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An excerpt from www.HouseOfNames.com archives copyright 2000 - 2016


The name Coggles is an old Anglo-Saxon name. It comes from when a family lived in Cockhill, in Yorkshire. It is from the place-name that the family name is derived.

Coggles Early Origins



The surname Coggles was first found in North Yorkshire, at Cockhill (Cock Hill) where the earliest known bearer of the name was Ralph de Coghull, who was listed in the Assize Rolls of 1286. The Yorkshire Poll Tax Rolls of 1379 list Elizabetha de Cokhill and Johannes de Cockhill. [1]CITATION[CLOSE]
Bardsley, C.W, A Dictionary of English and Welsh Surnames: With Special American Instances. Wiltshire: Heraldry Today, 1901. Print. (ISBN 0-900455-44-6)
There is another Cockhill in Somerset but this was the ancient home of the Carey family. [2]CITATION[CLOSE]
Lewis, Samuel, A Topographical Dictionary of England. Institute of Historical Research, 1848, Print.

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Coggles Spelling Variations


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Coggles Spelling Variations



Before the last few hundred years, the English language had no fast system of spelling rules. For that reason, spelling variations are commonly found in early Anglo-Saxon surnames. Over the years, many variations of the name Coggles were recorded, including Coghill, Coggshill, Cockhill, Cogdill, Cogdell and others.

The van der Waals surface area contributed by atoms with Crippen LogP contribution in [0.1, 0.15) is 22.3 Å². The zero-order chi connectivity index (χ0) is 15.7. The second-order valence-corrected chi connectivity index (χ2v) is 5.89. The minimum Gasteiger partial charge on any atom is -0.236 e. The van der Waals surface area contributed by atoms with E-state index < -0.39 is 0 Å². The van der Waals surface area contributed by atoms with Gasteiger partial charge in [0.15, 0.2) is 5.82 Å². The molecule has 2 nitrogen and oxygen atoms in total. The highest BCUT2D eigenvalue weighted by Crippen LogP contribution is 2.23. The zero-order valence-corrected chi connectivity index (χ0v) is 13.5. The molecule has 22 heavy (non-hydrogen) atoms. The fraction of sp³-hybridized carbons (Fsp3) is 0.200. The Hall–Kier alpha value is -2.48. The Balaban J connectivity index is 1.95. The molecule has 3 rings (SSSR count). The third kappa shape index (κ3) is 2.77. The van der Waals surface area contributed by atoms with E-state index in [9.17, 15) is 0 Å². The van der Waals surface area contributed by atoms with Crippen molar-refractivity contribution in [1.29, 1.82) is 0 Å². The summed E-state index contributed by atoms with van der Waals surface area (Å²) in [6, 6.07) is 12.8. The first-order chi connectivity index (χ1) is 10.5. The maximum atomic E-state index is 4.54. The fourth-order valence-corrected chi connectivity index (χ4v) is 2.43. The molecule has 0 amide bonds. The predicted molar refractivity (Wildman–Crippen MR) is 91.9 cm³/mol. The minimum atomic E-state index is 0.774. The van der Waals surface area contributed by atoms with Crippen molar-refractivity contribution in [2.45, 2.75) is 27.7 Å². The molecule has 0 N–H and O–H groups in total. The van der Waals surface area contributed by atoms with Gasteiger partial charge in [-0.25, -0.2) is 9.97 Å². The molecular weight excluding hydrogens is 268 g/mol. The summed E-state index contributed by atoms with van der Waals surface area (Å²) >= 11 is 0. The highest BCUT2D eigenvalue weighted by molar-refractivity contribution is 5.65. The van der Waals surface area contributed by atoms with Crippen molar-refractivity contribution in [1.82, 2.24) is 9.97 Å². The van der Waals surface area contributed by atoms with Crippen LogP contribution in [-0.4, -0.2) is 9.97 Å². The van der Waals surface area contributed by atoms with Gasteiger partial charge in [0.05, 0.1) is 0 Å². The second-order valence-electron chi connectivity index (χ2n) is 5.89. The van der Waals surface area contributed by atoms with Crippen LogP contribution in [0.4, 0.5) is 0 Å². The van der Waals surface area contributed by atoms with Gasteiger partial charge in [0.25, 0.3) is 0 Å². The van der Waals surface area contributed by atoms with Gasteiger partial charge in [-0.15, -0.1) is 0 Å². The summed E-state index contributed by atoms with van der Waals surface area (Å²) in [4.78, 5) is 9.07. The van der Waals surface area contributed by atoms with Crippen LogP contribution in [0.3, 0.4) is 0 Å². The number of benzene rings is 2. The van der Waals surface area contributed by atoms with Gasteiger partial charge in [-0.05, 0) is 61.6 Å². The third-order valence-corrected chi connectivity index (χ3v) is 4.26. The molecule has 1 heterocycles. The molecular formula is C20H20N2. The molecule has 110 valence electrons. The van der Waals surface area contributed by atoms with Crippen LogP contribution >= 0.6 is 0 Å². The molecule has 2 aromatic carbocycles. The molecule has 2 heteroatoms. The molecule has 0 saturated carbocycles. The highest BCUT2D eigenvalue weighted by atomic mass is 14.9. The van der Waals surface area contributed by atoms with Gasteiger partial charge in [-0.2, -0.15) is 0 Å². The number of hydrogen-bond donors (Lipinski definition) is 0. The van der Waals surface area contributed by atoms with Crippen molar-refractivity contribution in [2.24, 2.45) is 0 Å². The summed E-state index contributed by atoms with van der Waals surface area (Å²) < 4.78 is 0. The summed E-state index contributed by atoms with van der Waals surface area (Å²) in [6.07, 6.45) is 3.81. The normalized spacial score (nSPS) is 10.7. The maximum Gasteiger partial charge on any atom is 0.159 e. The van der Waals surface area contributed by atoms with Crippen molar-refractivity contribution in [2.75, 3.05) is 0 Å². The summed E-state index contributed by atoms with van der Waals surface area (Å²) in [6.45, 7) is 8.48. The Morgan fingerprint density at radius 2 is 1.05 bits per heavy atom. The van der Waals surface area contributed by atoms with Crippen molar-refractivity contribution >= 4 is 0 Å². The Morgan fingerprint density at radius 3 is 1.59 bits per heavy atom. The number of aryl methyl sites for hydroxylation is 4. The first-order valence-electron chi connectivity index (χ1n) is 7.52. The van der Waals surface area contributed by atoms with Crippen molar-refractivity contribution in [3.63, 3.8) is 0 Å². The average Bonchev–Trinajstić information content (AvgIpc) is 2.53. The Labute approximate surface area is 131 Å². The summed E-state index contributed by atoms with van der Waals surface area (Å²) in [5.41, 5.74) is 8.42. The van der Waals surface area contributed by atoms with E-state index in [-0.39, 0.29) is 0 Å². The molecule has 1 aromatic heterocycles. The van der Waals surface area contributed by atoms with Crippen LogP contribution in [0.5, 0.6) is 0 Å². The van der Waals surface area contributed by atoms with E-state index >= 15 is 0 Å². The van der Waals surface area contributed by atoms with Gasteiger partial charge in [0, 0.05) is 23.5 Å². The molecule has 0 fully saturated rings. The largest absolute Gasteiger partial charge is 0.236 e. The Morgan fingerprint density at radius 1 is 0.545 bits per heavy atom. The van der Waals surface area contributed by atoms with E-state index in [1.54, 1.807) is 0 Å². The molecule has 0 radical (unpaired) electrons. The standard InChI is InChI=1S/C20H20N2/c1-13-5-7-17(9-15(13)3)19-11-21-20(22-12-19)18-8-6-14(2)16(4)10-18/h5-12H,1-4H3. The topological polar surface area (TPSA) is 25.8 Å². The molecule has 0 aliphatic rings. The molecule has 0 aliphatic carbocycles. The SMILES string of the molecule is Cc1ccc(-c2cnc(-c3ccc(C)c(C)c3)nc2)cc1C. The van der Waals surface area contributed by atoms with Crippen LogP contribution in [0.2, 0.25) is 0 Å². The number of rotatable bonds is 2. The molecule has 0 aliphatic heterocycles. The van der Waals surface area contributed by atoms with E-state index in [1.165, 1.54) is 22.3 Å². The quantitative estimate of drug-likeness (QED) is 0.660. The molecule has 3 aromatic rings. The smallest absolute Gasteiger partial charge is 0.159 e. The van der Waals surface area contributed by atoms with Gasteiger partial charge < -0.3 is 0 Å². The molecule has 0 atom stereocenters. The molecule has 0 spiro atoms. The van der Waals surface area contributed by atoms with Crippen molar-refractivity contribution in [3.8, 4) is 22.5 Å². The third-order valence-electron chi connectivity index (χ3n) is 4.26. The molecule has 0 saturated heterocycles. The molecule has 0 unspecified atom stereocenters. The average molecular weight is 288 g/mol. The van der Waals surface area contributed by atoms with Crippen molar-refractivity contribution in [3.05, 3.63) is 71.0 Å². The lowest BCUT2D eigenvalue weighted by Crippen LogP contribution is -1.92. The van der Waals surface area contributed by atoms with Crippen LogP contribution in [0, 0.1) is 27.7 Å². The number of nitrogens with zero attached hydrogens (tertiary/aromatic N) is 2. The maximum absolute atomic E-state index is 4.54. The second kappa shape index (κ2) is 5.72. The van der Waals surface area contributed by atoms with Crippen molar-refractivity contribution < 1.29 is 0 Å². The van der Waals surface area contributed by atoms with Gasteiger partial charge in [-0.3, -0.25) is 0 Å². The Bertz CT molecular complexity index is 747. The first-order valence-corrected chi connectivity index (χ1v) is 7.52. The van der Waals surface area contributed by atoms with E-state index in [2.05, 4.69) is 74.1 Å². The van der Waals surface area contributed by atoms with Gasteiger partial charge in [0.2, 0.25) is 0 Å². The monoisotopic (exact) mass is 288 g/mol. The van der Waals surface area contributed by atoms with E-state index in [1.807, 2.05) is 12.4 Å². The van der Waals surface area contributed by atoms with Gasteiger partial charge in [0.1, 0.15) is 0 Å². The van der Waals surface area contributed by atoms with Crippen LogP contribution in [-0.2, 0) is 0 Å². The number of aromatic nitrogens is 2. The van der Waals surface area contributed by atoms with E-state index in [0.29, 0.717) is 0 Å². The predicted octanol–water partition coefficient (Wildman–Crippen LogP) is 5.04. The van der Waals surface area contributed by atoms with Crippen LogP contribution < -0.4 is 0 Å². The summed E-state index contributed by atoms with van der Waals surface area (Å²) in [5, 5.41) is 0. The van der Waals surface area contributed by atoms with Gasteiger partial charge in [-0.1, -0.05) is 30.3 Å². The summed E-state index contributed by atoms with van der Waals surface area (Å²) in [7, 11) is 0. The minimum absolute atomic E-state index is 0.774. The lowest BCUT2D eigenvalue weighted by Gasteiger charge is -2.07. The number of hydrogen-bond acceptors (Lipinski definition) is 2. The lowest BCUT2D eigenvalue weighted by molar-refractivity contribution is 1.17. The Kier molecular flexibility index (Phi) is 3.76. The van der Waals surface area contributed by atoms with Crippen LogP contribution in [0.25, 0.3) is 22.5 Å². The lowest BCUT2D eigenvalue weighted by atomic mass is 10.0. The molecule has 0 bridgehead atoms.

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Coggles Early History


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Coggles Early History



This web page shows only a small excerpt of our Coggles research. Another 187 words (13 lines of text) covering the years 1633 and 1692 are included under the topic Early Coggles History in all our PDF Extended History products and printed products wherever possible.

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Coggles Early Notables (pre 1700)


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Coggles Early Notables (pre 1700)



More information is included under the topic Early Coggles Notables in all our PDF Extended History products and printed products wherever possible.

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Coggles In Ireland


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Coggles In Ireland



Some of the Coggles family moved to Ireland, but this topic is not covered in this excerpt. Another 131 words (9 lines of text) about their life in Ireland is included in all our PDF Extended History products and printed products wherever possible.

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The Great Migration


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The Great Migration



To escape oppression and starvation at that time, many English families left for the "open frontiers" of the New World with all its perceived opportunities. In droves people migrated to the many British colonies, those in North America in particular, paying high rates for passages in cramped, unsafe ships. Although many of the settlers did not make the long passage alive, those who did see the shores of North America perceived great opportunities before them. Many of the families that came from England went on to make essential contributions to the emerging nations of Canada and the United States. Research into various historical records revealed some of first members of the Coggles family emigrate to North America: Mary Coghill, who settled in Virginia in 1684; George Coggshill, who settled in Philadelphia, Pennsylvania in 1822; and D.J. Coghill, who arrived in San Francisco, California in 1851..